by Sally Beare, Envirotec, November 2021
A panoply of dazzling new IoT applications is a given, it would seem, with all the potential benefits one would expect from a step-change in wireless connectivity. But what about the environmental footprint? Sally Beare writes
Once base stations, data centres and devices are added up, telecommunications could consume over 20% of the world’s electricity by 2025, says Huawei analyst Dr Anders Andrae (compared to approximately 11% currently).4. 5 Compare that with global aviation’s 2.5% share of GHGs: In a worst-case scenario 5G could create almost ten times that by 2030.6,7
Harmful to humans?
Some of the mirth accruing to the topic during 2020 might be attributable to widespread misconceptions about what constitutes harmful radiation, and a mistaken belief that only heating and ionisation effects are relevant when appraising the biological and health impacts of RFR.
Governments and telecoms companies claim that RFR is safe, yet this is strongly contested by researchers. A 2018 article published in the influential medical journal The Lancet explains that the idea that ‘non-ionising’ radiation is benign is an outdated myth.45
A 2021 piece in the British Medical Journal calls for a halt to the 5G rollout and outlines a compendium of risks from RFR: reproductive, oncological, neuropsychiatric, and immunological, in addition to DNA alteration, and gene expression and antibiotic resistance risks. RF scientists have lobbied the World Health Organisation to categorise RFR as a Class 1 carcinogen.46, 47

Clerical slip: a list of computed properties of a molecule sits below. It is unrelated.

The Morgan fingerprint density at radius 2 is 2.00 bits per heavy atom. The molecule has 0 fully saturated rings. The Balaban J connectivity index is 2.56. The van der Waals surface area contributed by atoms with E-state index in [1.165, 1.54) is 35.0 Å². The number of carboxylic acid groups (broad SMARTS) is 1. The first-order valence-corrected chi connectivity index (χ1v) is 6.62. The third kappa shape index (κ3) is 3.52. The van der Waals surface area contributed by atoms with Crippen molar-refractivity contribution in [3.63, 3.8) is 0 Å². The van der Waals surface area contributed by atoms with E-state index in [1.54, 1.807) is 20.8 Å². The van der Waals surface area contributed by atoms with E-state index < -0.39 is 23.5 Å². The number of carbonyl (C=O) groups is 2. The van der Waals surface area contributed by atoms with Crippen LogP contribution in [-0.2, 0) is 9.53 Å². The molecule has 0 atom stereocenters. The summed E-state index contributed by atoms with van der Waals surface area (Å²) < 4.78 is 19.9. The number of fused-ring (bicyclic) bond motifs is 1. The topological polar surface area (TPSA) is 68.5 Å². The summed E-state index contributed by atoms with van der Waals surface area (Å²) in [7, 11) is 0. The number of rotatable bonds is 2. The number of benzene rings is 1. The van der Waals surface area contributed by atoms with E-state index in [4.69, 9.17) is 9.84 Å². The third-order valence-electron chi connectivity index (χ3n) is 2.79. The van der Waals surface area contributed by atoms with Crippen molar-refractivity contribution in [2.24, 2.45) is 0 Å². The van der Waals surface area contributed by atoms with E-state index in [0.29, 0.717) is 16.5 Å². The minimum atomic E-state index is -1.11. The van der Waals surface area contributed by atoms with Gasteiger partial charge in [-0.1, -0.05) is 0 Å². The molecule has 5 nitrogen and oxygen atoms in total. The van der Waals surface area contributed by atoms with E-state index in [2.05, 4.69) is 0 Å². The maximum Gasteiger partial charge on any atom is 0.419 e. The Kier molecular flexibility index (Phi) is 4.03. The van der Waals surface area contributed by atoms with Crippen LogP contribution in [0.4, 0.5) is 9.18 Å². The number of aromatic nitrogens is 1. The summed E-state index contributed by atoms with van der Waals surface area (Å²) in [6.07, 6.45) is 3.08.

It is interesting to note that governments and industry rely on guidelines recommended by ICNIRP, a non-accountable body recently ruled biased by two EU courts and the object of an investigation by two MEPs.48, 49 In August 2021, judges ruled in a US court case that the Federal Communications Commission has ignored evidence of harm.50
The 5G standard encompasses both low-frequency RFR (similar to 4G) and high-frequency millimetre waves. The biological effects from low-frequency RF radiation are well-studied and established, whilst existing research suggests that millimetre waves may damage the nervous system, skin, and eyes.51
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